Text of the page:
Sunday, February 28, 2010

China and the race to the bottom

In 2001 Alan Tonelson released his rather ridiculous book The Race to the Bottom, the gist of which is that free trade, globalization and an increasing supply of workers were combining to exert an enormous downward pressure on wages as corporations scoured the globe in search of ever cheaper labor. Ominously, Tonelson warned that U.S. manufacturing was in a downward spiral as foreigners exported to us that which Americans used to produce themselves.

While perhaps superficially plausible, the theory falls apart when one considers that those countries with the highest levels of worker compensation and most prosperous economies are also those most open to both free trade and capitalism. Increased levels of both capitalism and globalization correspond with rising prosperity, not diminished living standards.

Perhaps the reason Tonelson's book resonated as much as it did, however, was the incorporation of China and its labor supply into his analysis. China, with its vast reservoir of labor, would ensure an almost never ending supply of workers willing to work for a pittance. As he wrote in this 2002 column:
The economic policy establishment has long ridiculed these fears [of a race to the bottom]. But have they read Peter Wonacott’s eye-opening report in The Wall Street Journal two weeks ago – which show how race-to-the-bottom dynamics are turning China into a manufacturing and technology giant while keeping wages in even high tech industries at pauper levels?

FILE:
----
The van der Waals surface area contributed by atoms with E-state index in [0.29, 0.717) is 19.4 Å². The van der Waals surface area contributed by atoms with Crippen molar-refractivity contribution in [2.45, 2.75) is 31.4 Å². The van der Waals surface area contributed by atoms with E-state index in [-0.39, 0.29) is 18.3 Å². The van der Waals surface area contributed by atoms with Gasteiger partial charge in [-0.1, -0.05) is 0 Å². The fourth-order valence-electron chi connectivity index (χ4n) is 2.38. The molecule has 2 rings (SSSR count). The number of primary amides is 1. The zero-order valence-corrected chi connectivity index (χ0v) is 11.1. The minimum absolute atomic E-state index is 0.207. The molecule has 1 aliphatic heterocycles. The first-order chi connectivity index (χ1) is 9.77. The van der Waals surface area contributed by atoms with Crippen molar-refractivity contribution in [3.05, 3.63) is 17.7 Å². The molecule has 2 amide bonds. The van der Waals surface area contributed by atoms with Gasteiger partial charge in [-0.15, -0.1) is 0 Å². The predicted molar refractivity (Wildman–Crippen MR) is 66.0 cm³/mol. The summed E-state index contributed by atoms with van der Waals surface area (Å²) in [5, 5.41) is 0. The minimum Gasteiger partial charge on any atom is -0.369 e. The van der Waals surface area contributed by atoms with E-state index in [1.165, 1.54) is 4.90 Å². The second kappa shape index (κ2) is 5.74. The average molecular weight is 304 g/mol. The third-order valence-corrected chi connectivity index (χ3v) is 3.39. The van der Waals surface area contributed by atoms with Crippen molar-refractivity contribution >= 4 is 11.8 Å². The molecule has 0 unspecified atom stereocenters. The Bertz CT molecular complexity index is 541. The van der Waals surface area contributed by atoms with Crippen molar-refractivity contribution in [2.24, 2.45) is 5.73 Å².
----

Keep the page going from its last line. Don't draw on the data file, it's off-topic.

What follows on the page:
Wonacott argues (without citing any evidence) that in most third world countries, “Pay jumps as workers get smarter” and more sophisticated jobs flow into the economy. China’s population, however, is “so vast that it can stay smart and cheap - a formula that’s making it a new superpower in high-tech manufacturing.” Thus even many senior engineers and managers at the country’s (largely foreign-owned) advanced electronic factories still earn only $10,000 per year. And although by some measures China’s wages have nearly doubled from their abysmal levels of a decade ago, they lag far behind the country’s growth rate of 162 percent for that period.

Moreover, with looser restrictions on worker movement in China, millions streaming from the countryside into the cities in search of factory jobs, vocational schools and universities turning out ever more technology workers, and economic reforms already leading to mass layoffs, China’s worker glut and wage lag can only continue.
I thought about Tonelson and his race to the bottom worries when I read this article in yesterday's New York Times:
Just a year after laying off millions of factory workers, China is facing an increasingly acute labor shortage.

As American workers struggle with near double-digit unemployment, unskilled factory workers here in China’s industrial heartland are being offered signing bonuses.

Factory wages have risen as much as 20 percent in recent months.

Telemarketers are turning away potential customers because recruiters have fully booked them to cold-call people and offer them jobs.

Some manufacturers, already weeks behind schedule because they can’t find enough workers, are closing down production lines and considering raising prices. Such increases would most likely drive up the prices American consumers pay for all sorts of Chinese-made goods.

...But many economists say the recent global downturn also obscured a longer-term trend: China has drained its once vast reserves of unemployed workers in rural areas and is running out of fresh laborers for its factories.
One economic myth down, thousands more to go.

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